Ideas without data are just hallucinations

The Gateway Cities Journal

For a decade now, we’ve been playing up the untapped potential of Gateway Cities. Their tight street grids and existing transportation infrastructure have been one of our frequent talking points. With added emphasis, we always note that this fabric is not just an opportunity for Gateway Cities, but for the entire state. At a time

Beacon Hill takes another look at regional transportation funding

The Gateway Cities Journal

Gateway City leaders testified at a State House hearing this week in favor of legislation to give voters the option to raise funds for local transportation projects through dedicated taxes. The bill, which is sponsored by Gateway Cities caucus co-chair Senator Eric Lesser, mirrors legislation championed by former caucus co-chair Senator Ben Downing. Senator Downing’s

Seeking out the educational accountability muse

The Gateway Cities Journal

“Sometimes we live no particular way but our own” goes the Grateful Dead lyric which, in a nut shell, describes the educational accountability vibe in Massachusetts’s plan for implementing the new federal Every Student Succeeds Act (ESSA). ESSA invites states to hold schools accountable for delivering a wider range of learning. In contrast to a host of states that

Increasing access to high-quality summer learning

The Gateway Cities Journal

Next week, Rep. Alice Peisch will host a briefing on her new bill, An Act to Increase Access to High-Quality Summer Learning Opportunities. This legislation will give more students the chance to participate in high-quality summer learning programs all across our Commonwealth. Mayors and school leaders from Worcester, New Bedford, and Salem supported an earlier

Talking workforce development innovation at the State House

The Gateway Cities Journal

The topic was workforce development at the Gateway Cities Legislative Caucus last week. MassINC shared recent research findings showing one in five Gateway City residents is struggling in the labor market, working in very low-wage employment, unemployed, or no longer actively seeking a job. A slightly larger share of the young adult Gateway City population,

Hardworking Gateway City Citizens

The Gateway Cities Journal

President Obama’s parting plea to work collaboratively as citizens to address hard issues had to resonate with Gateway City leaders, who never shy from this civic responsibility. Together, they grapple with the toughest problems and try to find commonsense solutions. In just the past two days, we’ve witnessed two great examples. Wednesday, at the first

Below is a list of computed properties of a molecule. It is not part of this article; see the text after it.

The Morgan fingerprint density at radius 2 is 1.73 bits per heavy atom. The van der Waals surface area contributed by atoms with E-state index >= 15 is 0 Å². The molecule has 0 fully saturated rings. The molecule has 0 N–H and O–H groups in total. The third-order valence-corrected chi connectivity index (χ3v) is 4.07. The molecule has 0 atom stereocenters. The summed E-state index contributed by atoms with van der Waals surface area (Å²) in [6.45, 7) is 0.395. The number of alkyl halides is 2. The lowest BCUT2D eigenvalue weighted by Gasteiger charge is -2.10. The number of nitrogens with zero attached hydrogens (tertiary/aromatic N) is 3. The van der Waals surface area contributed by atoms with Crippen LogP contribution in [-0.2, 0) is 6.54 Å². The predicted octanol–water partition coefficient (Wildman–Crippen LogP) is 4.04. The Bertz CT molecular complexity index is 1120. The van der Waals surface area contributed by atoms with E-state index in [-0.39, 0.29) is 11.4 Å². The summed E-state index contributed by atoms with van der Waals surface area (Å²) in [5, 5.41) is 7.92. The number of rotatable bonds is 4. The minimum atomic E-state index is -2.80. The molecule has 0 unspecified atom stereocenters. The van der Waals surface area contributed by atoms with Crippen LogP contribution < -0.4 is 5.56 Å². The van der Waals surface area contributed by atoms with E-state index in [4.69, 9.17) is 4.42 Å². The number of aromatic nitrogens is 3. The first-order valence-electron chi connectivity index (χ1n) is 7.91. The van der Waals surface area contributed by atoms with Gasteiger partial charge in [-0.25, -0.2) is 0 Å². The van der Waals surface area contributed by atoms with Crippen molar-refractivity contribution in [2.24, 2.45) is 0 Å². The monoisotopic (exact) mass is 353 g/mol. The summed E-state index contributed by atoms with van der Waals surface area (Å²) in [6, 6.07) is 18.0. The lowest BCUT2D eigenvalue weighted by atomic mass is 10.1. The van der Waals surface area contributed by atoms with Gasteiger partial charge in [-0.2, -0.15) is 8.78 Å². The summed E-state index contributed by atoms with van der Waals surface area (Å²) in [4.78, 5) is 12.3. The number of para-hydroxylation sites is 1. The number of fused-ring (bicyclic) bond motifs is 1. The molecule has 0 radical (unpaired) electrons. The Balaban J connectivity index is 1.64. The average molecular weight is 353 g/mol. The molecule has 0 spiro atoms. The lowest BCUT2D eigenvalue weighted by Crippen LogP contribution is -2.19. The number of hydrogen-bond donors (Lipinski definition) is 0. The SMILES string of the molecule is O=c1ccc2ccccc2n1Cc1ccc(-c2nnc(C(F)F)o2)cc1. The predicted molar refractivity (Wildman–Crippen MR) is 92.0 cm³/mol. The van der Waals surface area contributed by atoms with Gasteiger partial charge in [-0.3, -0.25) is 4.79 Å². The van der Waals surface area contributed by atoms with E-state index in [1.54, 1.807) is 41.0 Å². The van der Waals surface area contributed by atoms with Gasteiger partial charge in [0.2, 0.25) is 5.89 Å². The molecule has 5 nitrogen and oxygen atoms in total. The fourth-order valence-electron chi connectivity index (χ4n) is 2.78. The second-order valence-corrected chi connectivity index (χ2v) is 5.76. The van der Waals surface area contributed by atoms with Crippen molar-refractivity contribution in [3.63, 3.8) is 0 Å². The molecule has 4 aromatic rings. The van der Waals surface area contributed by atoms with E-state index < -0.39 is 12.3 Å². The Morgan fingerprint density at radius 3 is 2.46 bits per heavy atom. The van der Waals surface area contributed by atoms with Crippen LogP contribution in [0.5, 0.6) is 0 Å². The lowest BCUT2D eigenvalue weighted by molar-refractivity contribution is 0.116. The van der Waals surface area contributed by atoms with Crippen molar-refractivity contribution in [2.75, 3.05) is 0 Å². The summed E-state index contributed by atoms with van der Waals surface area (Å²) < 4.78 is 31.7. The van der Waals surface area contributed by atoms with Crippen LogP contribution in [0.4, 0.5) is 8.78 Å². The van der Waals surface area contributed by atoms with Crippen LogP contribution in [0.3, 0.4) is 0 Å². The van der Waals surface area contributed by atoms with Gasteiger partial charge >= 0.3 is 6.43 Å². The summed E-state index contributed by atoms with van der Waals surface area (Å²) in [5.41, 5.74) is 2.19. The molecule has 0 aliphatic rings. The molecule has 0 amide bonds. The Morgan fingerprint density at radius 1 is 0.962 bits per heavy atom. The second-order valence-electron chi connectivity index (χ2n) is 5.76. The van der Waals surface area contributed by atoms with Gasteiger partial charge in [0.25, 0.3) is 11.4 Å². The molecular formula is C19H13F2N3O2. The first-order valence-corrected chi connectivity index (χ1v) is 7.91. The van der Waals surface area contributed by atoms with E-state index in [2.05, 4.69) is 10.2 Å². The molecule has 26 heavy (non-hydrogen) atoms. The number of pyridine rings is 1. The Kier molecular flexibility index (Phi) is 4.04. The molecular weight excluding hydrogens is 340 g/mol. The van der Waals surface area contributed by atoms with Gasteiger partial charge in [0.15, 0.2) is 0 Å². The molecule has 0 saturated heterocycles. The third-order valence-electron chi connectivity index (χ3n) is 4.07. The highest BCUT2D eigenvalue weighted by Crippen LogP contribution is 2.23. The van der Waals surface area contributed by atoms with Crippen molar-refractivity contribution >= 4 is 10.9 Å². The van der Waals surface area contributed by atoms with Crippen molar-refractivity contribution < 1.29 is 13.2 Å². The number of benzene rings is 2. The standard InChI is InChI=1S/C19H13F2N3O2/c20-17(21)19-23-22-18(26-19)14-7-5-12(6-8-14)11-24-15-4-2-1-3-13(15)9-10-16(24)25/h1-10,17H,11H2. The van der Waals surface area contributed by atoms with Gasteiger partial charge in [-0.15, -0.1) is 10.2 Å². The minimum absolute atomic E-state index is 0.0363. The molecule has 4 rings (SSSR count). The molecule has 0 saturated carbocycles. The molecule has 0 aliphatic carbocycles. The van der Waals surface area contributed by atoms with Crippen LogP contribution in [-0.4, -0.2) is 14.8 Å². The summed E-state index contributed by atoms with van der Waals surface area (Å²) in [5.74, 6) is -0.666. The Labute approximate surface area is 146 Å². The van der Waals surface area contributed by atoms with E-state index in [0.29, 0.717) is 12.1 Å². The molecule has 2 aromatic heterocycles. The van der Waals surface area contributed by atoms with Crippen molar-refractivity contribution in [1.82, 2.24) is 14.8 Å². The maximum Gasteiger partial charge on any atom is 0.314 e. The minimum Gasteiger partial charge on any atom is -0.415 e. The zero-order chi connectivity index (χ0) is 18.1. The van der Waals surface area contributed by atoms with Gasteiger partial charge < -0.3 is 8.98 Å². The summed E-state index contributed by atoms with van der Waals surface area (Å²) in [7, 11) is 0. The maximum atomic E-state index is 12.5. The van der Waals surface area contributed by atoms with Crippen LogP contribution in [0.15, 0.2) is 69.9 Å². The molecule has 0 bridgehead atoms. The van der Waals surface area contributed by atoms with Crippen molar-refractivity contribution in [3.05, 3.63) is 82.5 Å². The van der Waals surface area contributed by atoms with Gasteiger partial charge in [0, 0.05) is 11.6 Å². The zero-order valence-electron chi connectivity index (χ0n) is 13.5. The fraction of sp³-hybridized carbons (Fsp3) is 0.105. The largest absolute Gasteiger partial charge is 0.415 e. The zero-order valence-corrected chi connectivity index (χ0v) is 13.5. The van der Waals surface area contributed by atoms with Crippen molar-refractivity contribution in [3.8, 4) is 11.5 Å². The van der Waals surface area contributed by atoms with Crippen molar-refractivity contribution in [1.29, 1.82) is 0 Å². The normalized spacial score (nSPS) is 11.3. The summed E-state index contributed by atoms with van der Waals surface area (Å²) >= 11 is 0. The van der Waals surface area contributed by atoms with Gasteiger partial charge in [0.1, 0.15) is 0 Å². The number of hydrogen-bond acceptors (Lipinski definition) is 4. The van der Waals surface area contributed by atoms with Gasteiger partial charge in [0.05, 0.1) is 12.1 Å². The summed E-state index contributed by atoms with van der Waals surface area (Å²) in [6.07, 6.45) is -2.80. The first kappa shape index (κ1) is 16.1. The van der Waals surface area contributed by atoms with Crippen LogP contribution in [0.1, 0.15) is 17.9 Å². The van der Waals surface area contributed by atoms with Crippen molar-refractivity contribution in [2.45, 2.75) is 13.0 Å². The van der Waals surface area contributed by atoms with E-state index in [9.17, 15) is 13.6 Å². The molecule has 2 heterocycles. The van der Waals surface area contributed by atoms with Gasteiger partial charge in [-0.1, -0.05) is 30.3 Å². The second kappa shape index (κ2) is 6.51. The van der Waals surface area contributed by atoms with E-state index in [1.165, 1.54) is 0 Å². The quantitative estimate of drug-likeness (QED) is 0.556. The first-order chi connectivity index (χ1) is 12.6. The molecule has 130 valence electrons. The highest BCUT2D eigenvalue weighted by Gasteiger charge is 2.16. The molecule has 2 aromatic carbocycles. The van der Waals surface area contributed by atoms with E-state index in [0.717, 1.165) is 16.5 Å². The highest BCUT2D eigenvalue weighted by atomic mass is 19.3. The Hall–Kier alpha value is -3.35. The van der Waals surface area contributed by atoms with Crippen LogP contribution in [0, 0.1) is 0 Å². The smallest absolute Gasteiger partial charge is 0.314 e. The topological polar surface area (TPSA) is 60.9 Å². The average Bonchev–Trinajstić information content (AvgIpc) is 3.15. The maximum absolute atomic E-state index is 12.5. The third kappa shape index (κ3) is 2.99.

Initiating an urgent conversation on education accountability

The Gateway Cities Journal

We head to Worcester this week for the first of six community dialogues on education accountability. Over the next few months, Massachusetts will revise its accountability policies to comply with the Every Student Succeeds Act (ESSA), a major overhaul of federal education law signed by President Obama last December. Anticipating this change, we spent a

Celebrating Gateway Cities

The Gateway Cities Journal

Gathering the links below has become one of my favorite parts of the job. It’s a window into the collective work of Gateway City leaders—whether they’re finding solutions to the Commonwealth’s most pressing problems or advancing bold, ambitious visions that reflect optimism for their communities and unwillingness to settle for projects that sell their cities

At the buzzer, Gateway City leaders score a game-changer

The Gateway Cities Journal

Gateway City leaders enthusiastically applauded the smart economic development investments Governor Baker signed into law last week at the State House. This session’s economic development package authorized an unusually large infusion of capital spending, including $500 million for the MassWorks grant, $45 million for the Brownfields Redevelopment Fund, and $45 million for the Transformative Development Initiative. These

Our moment is now

The Gateway Cities Journal

With the 2015-2016 legislative session heating up, now is the time for Gateway City leaders to come together and talk through shared priorities. Next week we hope to stimulate this conversation with the release of a new report tracing the arc of state policy, starting in 2009, the beginning of our collaborative efforts, through the

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